FYI: Other scientists have independently derived similar conclusions:

http://www.taipeitimes.com/News/edit/archives/2004/09/30/2003204990

1/14/2006 09:40:00 AM  

It seems to me that is like saying we flush toilets to help move water to the sea. In both cases it would proceed faster without our intervention.

And you think that the second law of thermodyamics is about how fast entropy occurs... but that's not what efficiently increasing entropy entails.

You're confusing an effort toward universal "cold death" with the actual effort toward "heat death".

1/14/2006 09:46:00 AM  

island,  the cosmological constant that may be responsible for the observed accelerating expansion does exert tension (negative pressure if you must), but it's not increasing in magnitude---that's why they call it a "constant." Anyway, I am not aware of any reason why the existence of a cosmological constant should negate the perspective on the second law of thermodynamics I mentioned above.

How common life in the universe is has nothing to do with how much entropy humans are responsible for. Every planet with life will require a star, and every star generates vastly more entropy than life on earth. This is all that one needs to know to understand that life makes negligible contributions to the entropy budget of the universe.

The article you linked is worthless, being based on the misconception that life violates the second law of thermodynamics. This "law" applies to closed systems; Earth, with energy from the sun flowing through it, is not a closed system. The combined system of Earth, Sun, and light escaping the Sun is increasing in entropy with that of the Sun and its escaped light completely dominating that of Earth. The article, BTW, says nothing about vacuum energy. Oh, and one more thing, intelligent life has never made massive particles from vacuum energy. 

Posted by Christian Y. Cardall

1/14/2006 12:58:00 PM  

island, the cosmological constant that may be responsible for the observed accelerating expansion does exert tension (negative pressure if you must), but it's not increasing in magnitude---that's why they call it a "constant."

That depends on what model that you're using, and we're talking about a principle that fell from a Large Numbers theory about a decreasing gravitational constant, where the term "constant" is relative.

Anyway, I am not aware of any reason why the existence of a cosmological constant should negate the perspective on the second law of thermodynamics I mentioned above.

That depends on what causes entropy.

How common life in the universe is has nothing to do with how much entropy humans are responsible for.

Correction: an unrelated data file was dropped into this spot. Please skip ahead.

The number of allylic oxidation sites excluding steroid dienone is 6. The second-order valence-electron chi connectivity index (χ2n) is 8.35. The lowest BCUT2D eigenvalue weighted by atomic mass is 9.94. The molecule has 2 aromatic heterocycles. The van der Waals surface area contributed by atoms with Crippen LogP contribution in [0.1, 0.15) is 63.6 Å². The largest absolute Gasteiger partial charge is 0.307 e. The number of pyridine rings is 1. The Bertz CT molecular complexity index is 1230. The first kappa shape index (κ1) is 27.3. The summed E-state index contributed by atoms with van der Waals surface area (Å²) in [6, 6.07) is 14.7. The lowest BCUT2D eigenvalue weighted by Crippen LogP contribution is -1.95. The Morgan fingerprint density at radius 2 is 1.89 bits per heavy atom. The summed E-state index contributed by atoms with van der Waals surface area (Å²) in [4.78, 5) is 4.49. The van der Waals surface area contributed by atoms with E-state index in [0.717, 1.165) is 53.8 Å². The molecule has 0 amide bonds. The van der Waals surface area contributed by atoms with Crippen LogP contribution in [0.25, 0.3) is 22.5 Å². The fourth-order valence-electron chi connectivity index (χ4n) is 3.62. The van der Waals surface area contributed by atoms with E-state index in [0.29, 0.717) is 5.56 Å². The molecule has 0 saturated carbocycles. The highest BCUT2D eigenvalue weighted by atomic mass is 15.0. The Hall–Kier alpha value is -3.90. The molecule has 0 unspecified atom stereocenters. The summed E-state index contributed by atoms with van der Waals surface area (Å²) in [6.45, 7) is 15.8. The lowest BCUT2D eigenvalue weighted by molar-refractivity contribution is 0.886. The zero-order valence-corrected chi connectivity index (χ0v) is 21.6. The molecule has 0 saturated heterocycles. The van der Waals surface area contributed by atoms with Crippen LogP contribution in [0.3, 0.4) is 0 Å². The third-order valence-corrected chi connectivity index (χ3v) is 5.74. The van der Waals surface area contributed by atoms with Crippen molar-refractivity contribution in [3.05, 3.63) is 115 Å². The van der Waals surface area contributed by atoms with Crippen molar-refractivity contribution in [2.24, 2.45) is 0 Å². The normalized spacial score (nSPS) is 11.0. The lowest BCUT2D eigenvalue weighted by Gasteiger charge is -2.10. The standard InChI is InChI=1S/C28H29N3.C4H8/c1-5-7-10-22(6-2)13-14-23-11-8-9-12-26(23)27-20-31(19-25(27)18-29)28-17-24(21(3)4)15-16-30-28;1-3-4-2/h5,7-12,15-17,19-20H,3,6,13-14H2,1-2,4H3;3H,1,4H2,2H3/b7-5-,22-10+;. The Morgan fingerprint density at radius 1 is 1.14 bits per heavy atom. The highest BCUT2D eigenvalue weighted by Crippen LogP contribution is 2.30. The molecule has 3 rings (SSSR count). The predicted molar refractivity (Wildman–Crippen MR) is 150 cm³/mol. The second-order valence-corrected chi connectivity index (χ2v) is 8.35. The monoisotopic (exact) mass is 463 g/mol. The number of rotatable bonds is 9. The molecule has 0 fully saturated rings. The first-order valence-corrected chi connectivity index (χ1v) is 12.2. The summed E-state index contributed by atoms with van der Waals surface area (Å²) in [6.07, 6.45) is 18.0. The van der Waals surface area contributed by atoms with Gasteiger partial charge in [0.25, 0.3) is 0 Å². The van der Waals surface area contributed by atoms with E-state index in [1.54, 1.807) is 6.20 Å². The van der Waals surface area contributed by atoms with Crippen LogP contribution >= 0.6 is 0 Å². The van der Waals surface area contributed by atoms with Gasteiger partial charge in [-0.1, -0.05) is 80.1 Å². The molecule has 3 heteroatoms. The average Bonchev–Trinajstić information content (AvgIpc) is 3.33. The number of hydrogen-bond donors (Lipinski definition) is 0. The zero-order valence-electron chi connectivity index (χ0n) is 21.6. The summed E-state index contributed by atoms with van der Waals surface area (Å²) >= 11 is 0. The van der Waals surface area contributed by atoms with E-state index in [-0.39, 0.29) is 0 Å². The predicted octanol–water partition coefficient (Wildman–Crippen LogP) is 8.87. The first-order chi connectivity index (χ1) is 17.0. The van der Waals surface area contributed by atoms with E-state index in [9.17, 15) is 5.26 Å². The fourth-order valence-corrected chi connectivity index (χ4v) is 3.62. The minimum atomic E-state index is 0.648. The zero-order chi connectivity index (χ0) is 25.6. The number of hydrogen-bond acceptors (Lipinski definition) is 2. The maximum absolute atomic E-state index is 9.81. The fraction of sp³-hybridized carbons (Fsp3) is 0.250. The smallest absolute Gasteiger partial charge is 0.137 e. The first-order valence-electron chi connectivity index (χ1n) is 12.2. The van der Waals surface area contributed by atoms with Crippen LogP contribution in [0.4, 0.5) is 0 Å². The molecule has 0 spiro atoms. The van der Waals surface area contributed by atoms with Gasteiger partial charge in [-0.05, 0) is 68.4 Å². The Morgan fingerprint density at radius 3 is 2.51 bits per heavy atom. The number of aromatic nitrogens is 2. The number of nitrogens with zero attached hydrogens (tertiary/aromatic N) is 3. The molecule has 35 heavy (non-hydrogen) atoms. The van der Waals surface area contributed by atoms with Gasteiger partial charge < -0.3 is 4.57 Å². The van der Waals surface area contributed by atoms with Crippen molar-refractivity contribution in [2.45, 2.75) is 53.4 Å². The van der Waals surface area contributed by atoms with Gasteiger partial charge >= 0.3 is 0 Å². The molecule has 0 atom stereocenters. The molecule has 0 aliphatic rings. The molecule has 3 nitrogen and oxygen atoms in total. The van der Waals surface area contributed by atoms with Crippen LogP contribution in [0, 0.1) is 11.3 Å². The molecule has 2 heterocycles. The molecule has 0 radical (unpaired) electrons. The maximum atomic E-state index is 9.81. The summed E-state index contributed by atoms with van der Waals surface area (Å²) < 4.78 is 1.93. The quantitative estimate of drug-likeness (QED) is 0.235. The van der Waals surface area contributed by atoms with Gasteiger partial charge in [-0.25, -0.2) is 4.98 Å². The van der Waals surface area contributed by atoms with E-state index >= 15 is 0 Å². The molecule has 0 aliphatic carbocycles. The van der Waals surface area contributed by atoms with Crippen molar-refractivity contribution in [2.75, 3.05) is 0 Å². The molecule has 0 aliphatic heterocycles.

You don't know this, and you're making an unfounded assumption that I don't, which is a game of power, not communications.

No surprise there... I play the game with people like that all the time.

Every planet with life will require a star, and every star generates vastly more entropy than life on earth.

No, regular stars can't even begin to isolate enough energy to make matter/antimatter pairs. You seem to be under the misinterpretation that the amount of entropy that a system produces has anything to do with how efficiently it does this.

This is all that one needs to know to understand that life makes negligible contributions to the entropy budget of the universe.

Meaning that you don't know too much.

The article you linked is worthless, being based on the misconception that life violates the second law of thermodynamics.

That was a popularization, but it's very interesting to see that you think that this negates the rest of the article... LOL!

This "law" applies to closed systems; Earth, with energy from the sun flowing through it, is not a closed system. The combined system of Earth, Sun, and light escaping the Sun is increasing in entropy with that of the Sun and its escaped light completely dominating that of Earth. The article, BTW, says nothing about vacuum energy.

No, I do...

www.anthropic-principle.ORG

Oh, and one more thing, intelligent life has never made massive particles from vacuum energy.

lol... no, that's false.

1/14/2006 02:52:00 PM  

I don't understand three-fourths of the science referenced above, and I have to be driving to church in 9.5 hours, so I don't have time to learn. But I'd be interested to know how those of you who reject Alma's argument to Korihor would go about teaching tomorrow morning's Senior Primary lesson ...

I'll probably be teaching it again in a few years, so suggestions are still welcome. ^_^ 

Posted by Sarah

1/14/2006 08:43:00 PM  

Sarah,  I have no quarrel with teaching a Primary or Sunday School class under the assumption that God exists, and teaching what the scriptures say about creation and what that means for our relationship to him.

Just skimming quickly over the lesson, the only part I find problematic is the Attention Activity, which does make an "Intelligent Design" kind of argument. I think that part of the lesson could simply be left out. 

Posted by Christian Y. Cardall

1/15/2006 05:16:00 AM